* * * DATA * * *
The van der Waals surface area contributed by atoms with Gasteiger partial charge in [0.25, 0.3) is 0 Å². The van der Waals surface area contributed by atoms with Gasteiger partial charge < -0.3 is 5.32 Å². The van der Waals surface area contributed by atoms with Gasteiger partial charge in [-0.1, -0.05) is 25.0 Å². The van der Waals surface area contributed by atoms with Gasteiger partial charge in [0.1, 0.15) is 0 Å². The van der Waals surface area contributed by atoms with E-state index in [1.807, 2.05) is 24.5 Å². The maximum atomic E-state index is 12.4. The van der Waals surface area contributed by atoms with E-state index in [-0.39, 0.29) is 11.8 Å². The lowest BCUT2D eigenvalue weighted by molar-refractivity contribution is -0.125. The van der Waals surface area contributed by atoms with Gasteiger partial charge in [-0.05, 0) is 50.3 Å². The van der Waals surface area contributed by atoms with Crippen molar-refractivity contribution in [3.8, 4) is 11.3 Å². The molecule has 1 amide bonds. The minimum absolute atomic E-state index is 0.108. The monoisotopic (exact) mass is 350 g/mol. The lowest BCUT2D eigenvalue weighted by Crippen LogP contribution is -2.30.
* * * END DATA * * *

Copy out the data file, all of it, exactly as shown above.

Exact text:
The van der Waals surface area contributed by atoms with Gasteiger partial charge in [0.25, 0.3) is 0 Å². The van der Waals surface area contributed by atoms with Gasteiger partial charge < -0.3 is 5.32 Å². The van der Waals surface area contributed by atoms with Gasteiger partial charge in [-0.1, -0.05) is 25.0 Å². The van der Waals surface area contributed by atoms with Gasteiger partial charge in [0.1, 0.15) is 0 Å². The van der Waals surface area contributed by atoms with E-state index in [1.807, 2.05) is 24.5 Å². The maximum atomic E-state index is 12.4. The van der Waals surface area contributed by atoms with E-state index in [-0.39, 0.29) is 11.8 Å². The lowest BCUT2D eigenvalue weighted by molar-refractivity contribution is -0.125. The van der Waals surface area contributed by atoms with Gasteiger partial charge in [-0.05, 0) is 50.3 Å². The van der Waals surface area contributed by atoms with Crippen molar-refractivity contribution in [3.8, 4) is 11.3 Å². The molecule has 1 amide bonds. The minimum absolute atomic E-state index is 0.108. The monoisotopic (exact) mass is 350 g/mol. The lowest BCUT2D eigenvalue weighted by Crippen LogP contribution is -2.30.